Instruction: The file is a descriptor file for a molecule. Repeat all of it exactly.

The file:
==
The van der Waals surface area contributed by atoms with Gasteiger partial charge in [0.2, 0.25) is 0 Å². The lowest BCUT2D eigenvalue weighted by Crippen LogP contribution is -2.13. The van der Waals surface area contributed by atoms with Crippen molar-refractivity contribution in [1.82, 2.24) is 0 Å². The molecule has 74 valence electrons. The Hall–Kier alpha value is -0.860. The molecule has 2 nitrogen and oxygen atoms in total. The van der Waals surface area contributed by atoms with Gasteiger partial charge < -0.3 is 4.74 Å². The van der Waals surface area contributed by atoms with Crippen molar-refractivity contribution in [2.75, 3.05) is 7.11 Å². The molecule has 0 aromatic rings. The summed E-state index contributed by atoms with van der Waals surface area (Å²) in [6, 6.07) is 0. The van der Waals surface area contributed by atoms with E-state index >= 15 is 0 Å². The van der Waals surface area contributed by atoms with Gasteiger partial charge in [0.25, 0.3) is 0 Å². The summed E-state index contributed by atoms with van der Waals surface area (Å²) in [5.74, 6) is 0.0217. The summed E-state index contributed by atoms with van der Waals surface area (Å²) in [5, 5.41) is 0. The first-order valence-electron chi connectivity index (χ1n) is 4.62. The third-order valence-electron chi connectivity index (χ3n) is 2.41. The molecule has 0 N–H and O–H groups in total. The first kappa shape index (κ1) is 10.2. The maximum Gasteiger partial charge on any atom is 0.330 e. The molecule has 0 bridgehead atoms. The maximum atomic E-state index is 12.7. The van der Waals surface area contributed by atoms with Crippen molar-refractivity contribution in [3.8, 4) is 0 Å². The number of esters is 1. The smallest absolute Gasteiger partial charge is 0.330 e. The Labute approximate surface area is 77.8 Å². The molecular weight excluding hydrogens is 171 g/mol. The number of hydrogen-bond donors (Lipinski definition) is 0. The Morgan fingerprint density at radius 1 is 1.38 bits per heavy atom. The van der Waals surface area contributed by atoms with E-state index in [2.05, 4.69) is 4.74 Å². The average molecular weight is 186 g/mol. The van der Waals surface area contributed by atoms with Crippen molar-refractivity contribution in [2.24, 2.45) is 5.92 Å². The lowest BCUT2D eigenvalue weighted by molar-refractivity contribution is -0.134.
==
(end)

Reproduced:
The van der Waals surface area contributed by atoms with Gasteiger partial charge in [0.2, 0.25) is 0 Å². The lowest BCUT2D eigenvalue weighted by Crippen LogP contribution is -2.13. The van der Waals surface area contributed by atoms with Crippen molar-refractivity contribution in [1.82, 2.24) is 0 Å². The molecule has 74 valence electrons. The Hall–Kier alpha value is -0.860. The molecule has 2 nitrogen and oxygen atoms in total. The van der Waals surface area contributed by atoms with Gasteiger partial charge < -0.3 is 4.74 Å². The van der Waals surface area contributed by atoms with Crippen molar-refractivity contribution in [2.75, 3.05) is 7.11 Å². The molecule has 0 aromatic rings. The summed E-state index contributed by atoms with van der Waals surface area (Å²) in [6, 6.07) is 0. The van der Waals surface area contributed by atoms with E-state index >= 15 is 0 Å². The van der Waals surface area contributed by atoms with Gasteiger partial charge in [0.25, 0.3) is 0 Å². The summed E-state index contributed by atoms with van der Waals surface area (Å²) in [5.74, 6) is 0.0217. The summed E-state index contributed by atoms with van der Waals surface area (Å²) in [5, 5.41) is 0. The first-order valence-electron chi connectivity index (χ1n) is 4.62. The third-order valence-electron chi connectivity index (χ3n) is 2.41. The molecule has 0 N–H and O–H groups in total. The first kappa shape index (κ1) is 10.2. The maximum Gasteiger partial charge on any atom is 0.330 e. The molecule has 0 bridgehead atoms. The maximum atomic E-state index is 12.7. The van der Waals surface area contributed by atoms with Crippen molar-refractivity contribution in [3.8, 4) is 0 Å². The number of esters is 1. The smallest absolute Gasteiger partial charge is 0.330 e. The Labute approximate surface area is 77.8 Å². The molecular weight excluding hydrogens is 171 g/mol. The number of hydrogen-bond donors (Lipinski definition) is 0. The Morgan fingerprint density at radius 1 is 1.38 bits per heavy atom. The van der Waals surface area contributed by atoms with E-state index in [2.05, 4.69) is 4.74 Å². The average molecular weight is 186 g/mol. The van der Waals surface area contributed by atoms with Crippen molar-refractivity contribution in [2.24, 2.45) is 5.92 Å². The lowest BCUT2D eigenvalue weighted by molar-refractivity contribution is -0.134.